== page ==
THE office of the children's ombudsman should be axed and merged with other organisations as part of an extensive rationalisation of quangos and regulatory bodies, the report of An Bord Snip Nua has recommended.
It is understood An Bord Snip Nua has targeted what is widely perceived to be a proliferation of regulatory bodies and agencies. But it is the recommendation on the future of the Ombudsman for Children Office (OCO) that is likely to generate most debate.
If the proposal was accepted by the government, the OCO would lose its current stand-alone status, becoming a section of the OCO, which is headed by Emily O'Reilly.
Children's Ombudsman Emily Logan was appointed to the position at end of 2003 and last week launched her fourth annual report.
The OCO currently has a staff of 15.
The report also advocates transferring the Office of the Data Protection Commissioner to the Ombudsman Office and says that the Pensions Board and the Health Insurance Authority – which regulates the private health insurance sector – should be merged into the Office of the Financial Regulator
The report of An Bord Snip Nua, which will recommend a reduction in public sector numbers of around 30,000, will be presented to the cabinet on Wednesday and is now certain to be published.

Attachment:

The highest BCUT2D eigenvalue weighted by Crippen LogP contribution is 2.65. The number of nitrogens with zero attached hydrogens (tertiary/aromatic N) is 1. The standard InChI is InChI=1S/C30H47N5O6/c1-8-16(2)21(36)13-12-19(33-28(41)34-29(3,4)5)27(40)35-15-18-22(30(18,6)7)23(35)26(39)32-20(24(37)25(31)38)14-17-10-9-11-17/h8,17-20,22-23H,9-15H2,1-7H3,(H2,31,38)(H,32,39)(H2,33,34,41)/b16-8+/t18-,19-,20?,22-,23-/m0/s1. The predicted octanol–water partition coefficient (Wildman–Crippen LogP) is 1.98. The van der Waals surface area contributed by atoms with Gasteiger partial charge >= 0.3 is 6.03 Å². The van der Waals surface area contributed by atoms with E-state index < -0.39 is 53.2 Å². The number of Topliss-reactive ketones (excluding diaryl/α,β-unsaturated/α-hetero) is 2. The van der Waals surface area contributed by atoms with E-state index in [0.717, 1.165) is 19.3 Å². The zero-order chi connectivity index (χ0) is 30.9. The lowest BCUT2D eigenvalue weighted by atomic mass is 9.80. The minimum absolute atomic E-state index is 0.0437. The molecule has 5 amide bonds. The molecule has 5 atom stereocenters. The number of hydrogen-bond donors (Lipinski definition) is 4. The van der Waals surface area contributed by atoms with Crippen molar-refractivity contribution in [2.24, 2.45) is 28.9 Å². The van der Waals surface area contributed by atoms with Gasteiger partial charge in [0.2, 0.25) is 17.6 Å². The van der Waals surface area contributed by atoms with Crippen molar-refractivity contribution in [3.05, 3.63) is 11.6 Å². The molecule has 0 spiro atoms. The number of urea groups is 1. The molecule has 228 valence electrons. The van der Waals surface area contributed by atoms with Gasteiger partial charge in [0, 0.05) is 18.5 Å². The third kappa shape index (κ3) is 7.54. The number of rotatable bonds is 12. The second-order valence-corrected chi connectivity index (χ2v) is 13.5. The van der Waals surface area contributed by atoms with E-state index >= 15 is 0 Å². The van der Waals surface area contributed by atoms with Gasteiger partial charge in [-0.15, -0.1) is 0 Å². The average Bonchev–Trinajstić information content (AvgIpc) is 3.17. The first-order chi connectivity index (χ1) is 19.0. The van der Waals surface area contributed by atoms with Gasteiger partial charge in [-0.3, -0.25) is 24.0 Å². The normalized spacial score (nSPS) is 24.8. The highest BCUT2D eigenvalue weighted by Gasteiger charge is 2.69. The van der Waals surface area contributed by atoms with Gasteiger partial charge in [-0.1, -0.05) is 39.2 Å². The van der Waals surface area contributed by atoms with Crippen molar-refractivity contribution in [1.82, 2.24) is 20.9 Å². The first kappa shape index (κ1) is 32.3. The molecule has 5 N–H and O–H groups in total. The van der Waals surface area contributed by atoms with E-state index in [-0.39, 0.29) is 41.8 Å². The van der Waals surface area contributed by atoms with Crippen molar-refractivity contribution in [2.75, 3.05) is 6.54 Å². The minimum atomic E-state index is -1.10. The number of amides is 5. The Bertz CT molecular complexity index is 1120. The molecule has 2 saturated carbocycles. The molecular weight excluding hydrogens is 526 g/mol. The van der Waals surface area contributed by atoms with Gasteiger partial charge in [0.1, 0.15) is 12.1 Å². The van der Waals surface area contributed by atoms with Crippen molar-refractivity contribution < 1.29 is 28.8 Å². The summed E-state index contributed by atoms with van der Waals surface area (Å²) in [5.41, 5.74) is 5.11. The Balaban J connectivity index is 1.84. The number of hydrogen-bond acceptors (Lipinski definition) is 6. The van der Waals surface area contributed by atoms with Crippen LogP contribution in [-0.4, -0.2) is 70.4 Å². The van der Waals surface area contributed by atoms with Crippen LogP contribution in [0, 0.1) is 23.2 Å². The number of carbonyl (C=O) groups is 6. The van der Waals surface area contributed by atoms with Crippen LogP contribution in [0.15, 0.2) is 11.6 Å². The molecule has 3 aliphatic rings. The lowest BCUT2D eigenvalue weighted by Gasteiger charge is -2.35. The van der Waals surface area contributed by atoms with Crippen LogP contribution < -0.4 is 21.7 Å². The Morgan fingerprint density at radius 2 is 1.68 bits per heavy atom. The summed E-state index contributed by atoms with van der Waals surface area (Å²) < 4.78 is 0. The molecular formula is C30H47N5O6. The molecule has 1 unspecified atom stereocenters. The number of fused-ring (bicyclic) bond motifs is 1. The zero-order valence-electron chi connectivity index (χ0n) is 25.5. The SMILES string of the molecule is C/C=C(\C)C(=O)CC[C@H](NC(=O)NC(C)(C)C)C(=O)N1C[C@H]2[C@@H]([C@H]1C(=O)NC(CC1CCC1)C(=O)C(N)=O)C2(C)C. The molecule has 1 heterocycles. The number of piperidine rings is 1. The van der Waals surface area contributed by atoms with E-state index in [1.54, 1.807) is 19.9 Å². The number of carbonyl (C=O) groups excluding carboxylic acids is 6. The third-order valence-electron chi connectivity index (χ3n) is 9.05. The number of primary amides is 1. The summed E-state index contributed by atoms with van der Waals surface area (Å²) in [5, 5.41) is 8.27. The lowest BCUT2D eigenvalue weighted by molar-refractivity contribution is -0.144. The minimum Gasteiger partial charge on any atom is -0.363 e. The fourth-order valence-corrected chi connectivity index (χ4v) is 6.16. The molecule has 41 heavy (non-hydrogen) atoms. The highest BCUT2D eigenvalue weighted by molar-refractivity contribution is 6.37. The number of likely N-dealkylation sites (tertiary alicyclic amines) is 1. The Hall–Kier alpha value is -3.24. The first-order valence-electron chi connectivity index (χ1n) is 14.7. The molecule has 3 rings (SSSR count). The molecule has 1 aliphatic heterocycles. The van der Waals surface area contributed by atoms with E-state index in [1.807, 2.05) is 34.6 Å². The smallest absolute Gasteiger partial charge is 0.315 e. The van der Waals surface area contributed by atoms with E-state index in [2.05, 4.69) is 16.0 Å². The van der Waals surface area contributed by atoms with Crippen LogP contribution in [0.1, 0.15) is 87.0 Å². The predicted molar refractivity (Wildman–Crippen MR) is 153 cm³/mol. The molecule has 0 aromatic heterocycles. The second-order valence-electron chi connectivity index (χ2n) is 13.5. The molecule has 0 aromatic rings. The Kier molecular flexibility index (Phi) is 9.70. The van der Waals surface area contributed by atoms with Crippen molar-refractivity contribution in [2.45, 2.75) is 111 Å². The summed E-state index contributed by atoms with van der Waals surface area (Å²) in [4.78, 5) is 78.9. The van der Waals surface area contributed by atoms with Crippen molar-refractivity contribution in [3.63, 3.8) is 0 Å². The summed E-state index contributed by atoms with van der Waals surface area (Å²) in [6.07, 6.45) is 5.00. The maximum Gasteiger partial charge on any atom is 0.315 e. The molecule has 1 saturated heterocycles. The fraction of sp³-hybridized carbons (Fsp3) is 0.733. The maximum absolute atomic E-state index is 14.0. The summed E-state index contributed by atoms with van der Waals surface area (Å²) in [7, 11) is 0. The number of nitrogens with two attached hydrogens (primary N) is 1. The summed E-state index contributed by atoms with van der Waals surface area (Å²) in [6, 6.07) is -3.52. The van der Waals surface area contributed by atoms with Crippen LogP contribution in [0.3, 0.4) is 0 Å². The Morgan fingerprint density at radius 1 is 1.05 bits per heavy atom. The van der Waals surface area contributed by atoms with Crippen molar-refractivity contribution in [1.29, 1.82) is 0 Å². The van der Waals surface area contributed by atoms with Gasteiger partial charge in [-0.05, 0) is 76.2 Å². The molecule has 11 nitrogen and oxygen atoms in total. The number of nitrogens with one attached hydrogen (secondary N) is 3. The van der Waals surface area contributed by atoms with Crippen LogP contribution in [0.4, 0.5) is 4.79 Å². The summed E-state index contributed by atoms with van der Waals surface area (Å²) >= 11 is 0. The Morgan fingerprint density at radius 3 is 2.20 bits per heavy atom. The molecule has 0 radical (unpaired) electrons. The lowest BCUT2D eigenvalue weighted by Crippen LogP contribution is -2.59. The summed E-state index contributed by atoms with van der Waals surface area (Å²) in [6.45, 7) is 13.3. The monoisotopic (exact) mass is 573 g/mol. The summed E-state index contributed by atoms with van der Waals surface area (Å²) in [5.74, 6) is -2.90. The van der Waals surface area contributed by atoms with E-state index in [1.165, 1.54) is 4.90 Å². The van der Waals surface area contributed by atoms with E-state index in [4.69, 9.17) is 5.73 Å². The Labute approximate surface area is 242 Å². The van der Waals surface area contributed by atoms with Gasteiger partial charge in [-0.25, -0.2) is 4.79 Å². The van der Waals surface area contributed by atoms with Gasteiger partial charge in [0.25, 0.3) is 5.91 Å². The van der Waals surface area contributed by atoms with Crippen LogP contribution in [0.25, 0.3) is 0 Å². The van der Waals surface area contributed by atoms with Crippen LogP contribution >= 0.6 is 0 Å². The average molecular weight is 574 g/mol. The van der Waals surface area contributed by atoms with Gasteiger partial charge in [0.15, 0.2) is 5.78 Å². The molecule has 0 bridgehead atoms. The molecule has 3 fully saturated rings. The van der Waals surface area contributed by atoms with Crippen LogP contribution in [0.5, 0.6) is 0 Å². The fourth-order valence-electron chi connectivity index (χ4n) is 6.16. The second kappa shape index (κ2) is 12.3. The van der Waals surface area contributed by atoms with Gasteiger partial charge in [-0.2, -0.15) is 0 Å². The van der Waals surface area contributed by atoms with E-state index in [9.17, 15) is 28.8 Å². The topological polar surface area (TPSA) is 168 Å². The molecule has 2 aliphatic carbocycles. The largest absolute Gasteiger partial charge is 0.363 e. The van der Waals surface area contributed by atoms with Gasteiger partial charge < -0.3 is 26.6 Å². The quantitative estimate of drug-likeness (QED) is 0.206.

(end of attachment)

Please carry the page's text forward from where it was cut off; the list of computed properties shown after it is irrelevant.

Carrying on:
The timetable for, and the method of, publishing has not yet been determined. One strong possibility is that the report will be quickly forwarded to the Oireachtas Finance Committee, which will continue to meet throughout the summer.
There is a view in government circles that releasing the information in this more controlled forum would allow for a more measured and less frenzied debate on the report's recommendations.
"What is being proposed overall is horrific. It will amount to a root and branch reform of public expenditure," one informed source told the Sunday Tribune.
The report proposes a reduction of €1.5bn in the social welfare budget as part of overall suggested cutbacks of €5bn. Other recommendations include a reduction in the number of rural garda stations and garda numbers, cuts in army numbers, a restructuring of government departments and the closure of little used public transport routes.